• Separate alarm clock from mobile phone

  • Remove unnecessary clutter


Strategy 2: Get into a regular sleep routine and create goals based on understanding your sleep profile

If your sleep isn’t perfect, getting into get a regular sleep routine can be very useful.


Even if your lifestyle isn't that structured, your body has a natural rhythm defined by genes called ‘clock genes’ (literally!). These genes create the conditions for your body’s hormones to ebb and flow over the course of the day. These hormones play an important role in slowing down the body’s metabolism and core temperature to set the scene for sleep.


Having a regular routine where you go to sleep and wake at roughly the same time works with these genes to regulate your body’s natural rhythm. So, if you most regularly go to bed at 10pm and get up at 7am, then try to stick to this every day of the week - even at the weekend.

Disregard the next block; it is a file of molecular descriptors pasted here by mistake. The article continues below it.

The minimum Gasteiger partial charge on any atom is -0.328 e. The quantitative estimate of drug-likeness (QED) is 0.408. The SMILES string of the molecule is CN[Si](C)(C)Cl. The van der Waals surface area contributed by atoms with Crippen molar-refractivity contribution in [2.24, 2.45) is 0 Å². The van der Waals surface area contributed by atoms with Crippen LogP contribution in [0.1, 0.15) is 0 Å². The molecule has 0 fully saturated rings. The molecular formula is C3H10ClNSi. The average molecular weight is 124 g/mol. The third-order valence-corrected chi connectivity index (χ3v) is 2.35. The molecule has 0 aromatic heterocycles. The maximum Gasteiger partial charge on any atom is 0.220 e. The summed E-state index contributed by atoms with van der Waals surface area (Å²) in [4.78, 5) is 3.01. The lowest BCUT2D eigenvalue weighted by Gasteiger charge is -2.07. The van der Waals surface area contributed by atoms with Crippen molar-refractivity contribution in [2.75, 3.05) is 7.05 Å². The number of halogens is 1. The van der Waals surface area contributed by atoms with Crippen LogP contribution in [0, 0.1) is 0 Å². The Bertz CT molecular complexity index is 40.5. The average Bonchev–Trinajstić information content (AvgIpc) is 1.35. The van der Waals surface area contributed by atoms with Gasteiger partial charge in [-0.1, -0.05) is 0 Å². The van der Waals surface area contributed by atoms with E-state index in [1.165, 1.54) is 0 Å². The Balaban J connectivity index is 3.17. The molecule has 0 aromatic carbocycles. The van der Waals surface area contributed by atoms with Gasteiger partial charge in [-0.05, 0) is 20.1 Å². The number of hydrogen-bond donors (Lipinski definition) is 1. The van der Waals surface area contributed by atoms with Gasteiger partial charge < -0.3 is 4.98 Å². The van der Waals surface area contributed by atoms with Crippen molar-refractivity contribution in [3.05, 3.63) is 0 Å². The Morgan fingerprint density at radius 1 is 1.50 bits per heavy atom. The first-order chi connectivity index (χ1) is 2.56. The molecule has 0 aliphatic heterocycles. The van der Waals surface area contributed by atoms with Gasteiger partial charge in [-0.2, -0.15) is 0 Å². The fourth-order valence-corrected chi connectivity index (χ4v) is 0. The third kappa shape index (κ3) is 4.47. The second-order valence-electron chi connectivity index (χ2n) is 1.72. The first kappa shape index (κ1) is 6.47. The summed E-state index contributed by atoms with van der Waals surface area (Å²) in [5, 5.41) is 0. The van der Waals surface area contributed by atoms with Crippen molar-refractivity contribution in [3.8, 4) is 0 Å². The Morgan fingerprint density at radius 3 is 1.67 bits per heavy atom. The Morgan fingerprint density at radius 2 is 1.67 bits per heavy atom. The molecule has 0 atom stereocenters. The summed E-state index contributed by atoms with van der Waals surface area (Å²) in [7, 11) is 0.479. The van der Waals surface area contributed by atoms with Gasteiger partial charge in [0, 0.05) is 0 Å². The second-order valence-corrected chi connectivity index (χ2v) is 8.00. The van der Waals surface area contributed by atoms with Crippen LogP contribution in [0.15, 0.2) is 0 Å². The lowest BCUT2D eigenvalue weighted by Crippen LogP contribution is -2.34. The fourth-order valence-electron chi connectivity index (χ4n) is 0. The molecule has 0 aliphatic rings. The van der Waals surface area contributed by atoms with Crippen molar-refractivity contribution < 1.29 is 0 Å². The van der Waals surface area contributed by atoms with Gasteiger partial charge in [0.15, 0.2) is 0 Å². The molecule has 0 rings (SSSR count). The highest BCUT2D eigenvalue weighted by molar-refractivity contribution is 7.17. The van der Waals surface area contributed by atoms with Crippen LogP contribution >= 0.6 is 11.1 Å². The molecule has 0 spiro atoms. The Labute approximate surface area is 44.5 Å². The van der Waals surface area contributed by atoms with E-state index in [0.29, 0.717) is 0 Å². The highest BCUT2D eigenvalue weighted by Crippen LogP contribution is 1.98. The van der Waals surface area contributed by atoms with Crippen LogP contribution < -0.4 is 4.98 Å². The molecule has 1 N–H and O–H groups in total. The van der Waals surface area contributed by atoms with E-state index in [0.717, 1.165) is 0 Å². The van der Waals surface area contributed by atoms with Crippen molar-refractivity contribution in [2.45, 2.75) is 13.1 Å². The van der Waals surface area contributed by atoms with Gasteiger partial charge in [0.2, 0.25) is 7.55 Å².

Deal with specific sleep problems with specific solutions

When it comes to improving your sleep, it's important to look at the specifics of the problem you are having and then to take practical steps to focus on this specifically.


For instance:

1. If your problem is getting off to sleep then you need to think about the behaviours that promote getting to bed at a time when you are ready to sleep and are in a more relaxed state.

2. If your problem is waking up too early, you may need to focus on preventing light or noise from getting into the bedroom in the early hours.